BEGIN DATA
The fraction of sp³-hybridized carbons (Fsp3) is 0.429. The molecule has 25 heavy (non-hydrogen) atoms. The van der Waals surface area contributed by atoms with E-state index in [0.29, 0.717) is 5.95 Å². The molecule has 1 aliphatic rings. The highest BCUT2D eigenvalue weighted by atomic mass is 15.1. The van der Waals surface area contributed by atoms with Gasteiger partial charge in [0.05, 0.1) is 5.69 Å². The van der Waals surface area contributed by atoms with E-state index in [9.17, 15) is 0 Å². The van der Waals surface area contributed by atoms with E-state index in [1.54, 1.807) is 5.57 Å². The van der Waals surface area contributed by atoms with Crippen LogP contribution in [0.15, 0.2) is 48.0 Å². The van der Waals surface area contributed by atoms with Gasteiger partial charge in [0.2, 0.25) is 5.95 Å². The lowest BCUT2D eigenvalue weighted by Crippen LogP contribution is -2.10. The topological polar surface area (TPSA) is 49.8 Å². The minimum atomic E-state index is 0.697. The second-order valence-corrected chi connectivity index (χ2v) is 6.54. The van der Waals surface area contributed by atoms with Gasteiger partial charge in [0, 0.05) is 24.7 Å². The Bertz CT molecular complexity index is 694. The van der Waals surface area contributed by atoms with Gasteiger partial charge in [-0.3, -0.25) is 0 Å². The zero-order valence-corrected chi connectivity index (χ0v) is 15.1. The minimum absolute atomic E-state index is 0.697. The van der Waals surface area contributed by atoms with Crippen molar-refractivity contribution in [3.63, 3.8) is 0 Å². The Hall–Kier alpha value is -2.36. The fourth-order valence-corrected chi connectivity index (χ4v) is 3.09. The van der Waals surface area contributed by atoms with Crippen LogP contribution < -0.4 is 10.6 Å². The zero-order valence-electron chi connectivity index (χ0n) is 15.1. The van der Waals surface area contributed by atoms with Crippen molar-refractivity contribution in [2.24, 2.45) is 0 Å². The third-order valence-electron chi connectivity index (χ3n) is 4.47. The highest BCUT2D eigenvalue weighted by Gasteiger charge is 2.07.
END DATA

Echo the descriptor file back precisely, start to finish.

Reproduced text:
The fraction of sp³-hybridized carbons (Fsp3) is 0.429. The molecule has 25 heavy (non-hydrogen) atoms. The van der Waals surface area contributed by atoms with E-state index in [0.29, 0.717) is 5.95 Å². The molecule has 1 aliphatic rings. The highest BCUT2D eigenvalue weighted by atomic mass is 15.1. The van der Waals surface area contributed by atoms with Gasteiger partial charge in [0.05, 0.1) is 5.69 Å². The van der Waals surface area contributed by atoms with E-state index in [9.17, 15) is 0 Å². The van der Waals surface area contributed by atoms with E-state index in [1.54, 1.807) is 5.57 Å². The van der Waals surface area contributed by atoms with Crippen LogP contribution in [0.15, 0.2) is 48.0 Å². The van der Waals surface area contributed by atoms with Gasteiger partial charge in [0.2, 0.25) is 5.95 Å². The lowest BCUT2D eigenvalue weighted by Crippen LogP contribution is -2.10. The topological polar surface area (TPSA) is 49.8 Å². The minimum atomic E-state index is 0.697. The second-order valence-corrected chi connectivity index (χ2v) is 6.54. The van der Waals surface area contributed by atoms with Gasteiger partial charge in [0, 0.05) is 24.7 Å². The Bertz CT molecular complexity index is 694. The van der Waals surface area contributed by atoms with Gasteiger partial charge in [-0.3, -0.25) is 0 Å². The zero-order valence-corrected chi connectivity index (χ0v) is 15.1. The minimum absolute atomic E-state index is 0.697. The van der Waals surface area contributed by atoms with Crippen molar-refractivity contribution in [3.63, 3.8) is 0 Å². The Hall–Kier alpha value is -2.36. The fourth-order valence-corrected chi connectivity index (χ4v) is 3.09. The van der Waals surface area contributed by atoms with Crippen LogP contribution < -0.4 is 10.6 Å². The zero-order valence-electron chi connectivity index (χ0n) is 15.1. The van der Waals surface area contributed by atoms with Crippen molar-refractivity contribution in [2.24, 2.45) is 0 Å². The third-order valence-electron chi connectivity index (χ3n) is 4.47. The highest BCUT2D eigenvalue weighted by Gasteiger charge is 2.07.